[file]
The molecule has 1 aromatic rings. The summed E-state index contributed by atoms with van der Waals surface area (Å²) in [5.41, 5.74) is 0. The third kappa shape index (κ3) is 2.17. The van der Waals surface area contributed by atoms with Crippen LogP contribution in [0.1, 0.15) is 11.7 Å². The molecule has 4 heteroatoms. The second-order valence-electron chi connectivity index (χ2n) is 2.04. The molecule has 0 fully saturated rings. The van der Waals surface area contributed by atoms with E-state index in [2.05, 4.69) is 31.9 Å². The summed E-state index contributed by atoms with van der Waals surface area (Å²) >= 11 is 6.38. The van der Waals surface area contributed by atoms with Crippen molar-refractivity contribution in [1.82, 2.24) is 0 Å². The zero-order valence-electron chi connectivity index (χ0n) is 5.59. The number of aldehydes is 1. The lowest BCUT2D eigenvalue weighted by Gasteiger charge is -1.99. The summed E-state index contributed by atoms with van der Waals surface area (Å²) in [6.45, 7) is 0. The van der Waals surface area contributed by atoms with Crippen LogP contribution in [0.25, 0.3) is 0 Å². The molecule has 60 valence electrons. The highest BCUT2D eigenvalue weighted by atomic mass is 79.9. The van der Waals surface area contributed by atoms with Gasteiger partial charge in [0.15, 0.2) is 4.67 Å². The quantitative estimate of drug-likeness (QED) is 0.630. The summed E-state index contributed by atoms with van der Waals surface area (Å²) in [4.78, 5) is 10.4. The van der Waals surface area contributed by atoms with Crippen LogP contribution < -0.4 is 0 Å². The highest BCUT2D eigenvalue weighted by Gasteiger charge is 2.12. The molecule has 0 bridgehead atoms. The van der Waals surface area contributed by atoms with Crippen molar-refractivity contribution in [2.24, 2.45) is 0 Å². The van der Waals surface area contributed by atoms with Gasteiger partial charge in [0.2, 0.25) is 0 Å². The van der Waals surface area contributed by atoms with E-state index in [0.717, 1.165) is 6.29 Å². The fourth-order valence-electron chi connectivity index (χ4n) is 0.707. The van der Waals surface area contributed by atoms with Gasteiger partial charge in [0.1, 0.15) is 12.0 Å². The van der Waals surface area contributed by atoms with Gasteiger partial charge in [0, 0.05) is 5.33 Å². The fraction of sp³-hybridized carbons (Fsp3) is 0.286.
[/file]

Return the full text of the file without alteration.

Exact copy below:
The molecule has 1 aromatic rings. The summed E-state index contributed by atoms with van der Waals surface area (Å²) in [5.41, 5.74) is 0. The third kappa shape index (κ3) is 2.17. The van der Waals surface area contributed by atoms with Crippen LogP contribution in [0.1, 0.15) is 11.7 Å². The molecule has 4 heteroatoms. The second-order valence-electron chi connectivity index (χ2n) is 2.04. The molecule has 0 fully saturated rings. The van der Waals surface area contributed by atoms with E-state index in [2.05, 4.69) is 31.9 Å². The summed E-state index contributed by atoms with van der Waals surface area (Å²) >= 11 is 6.38. The van der Waals surface area contributed by atoms with Crippen molar-refractivity contribution in [1.82, 2.24) is 0 Å². The zero-order valence-electron chi connectivity index (χ0n) is 5.59. The number of aldehydes is 1. The lowest BCUT2D eigenvalue weighted by Gasteiger charge is -1.99. The summed E-state index contributed by atoms with van der Waals surface area (Å²) in [6.45, 7) is 0. The van der Waals surface area contributed by atoms with Crippen LogP contribution in [0.25, 0.3) is 0 Å². The molecule has 60 valence electrons. The highest BCUT2D eigenvalue weighted by atomic mass is 79.9. The van der Waals surface area contributed by atoms with Gasteiger partial charge in [0.15, 0.2) is 4.67 Å². The quantitative estimate of drug-likeness (QED) is 0.630. The summed E-state index contributed by atoms with van der Waals surface area (Å²) in [4.78, 5) is 10.4. The van der Waals surface area contributed by atoms with Crippen LogP contribution < -0.4 is 0 Å². The highest BCUT2D eigenvalue weighted by Gasteiger charge is 2.12. The molecule has 0 bridgehead atoms. The van der Waals surface area contributed by atoms with Crippen molar-refractivity contribution in [2.24, 2.45) is 0 Å². The van der Waals surface area contributed by atoms with Gasteiger partial charge in [0.2, 0.25) is 0 Å². The van der Waals surface area contributed by atoms with E-state index in [0.717, 1.165) is 6.29 Å². The fourth-order valence-electron chi connectivity index (χ4n) is 0.707. The van der Waals surface area contributed by atoms with Gasteiger partial charge in [0.1, 0.15) is 12.0 Å². The van der Waals surface area contributed by atoms with Gasteiger partial charge in [0, 0.05) is 5.33 Å². The fraction of sp³-hybridized carbons (Fsp3) is 0.286.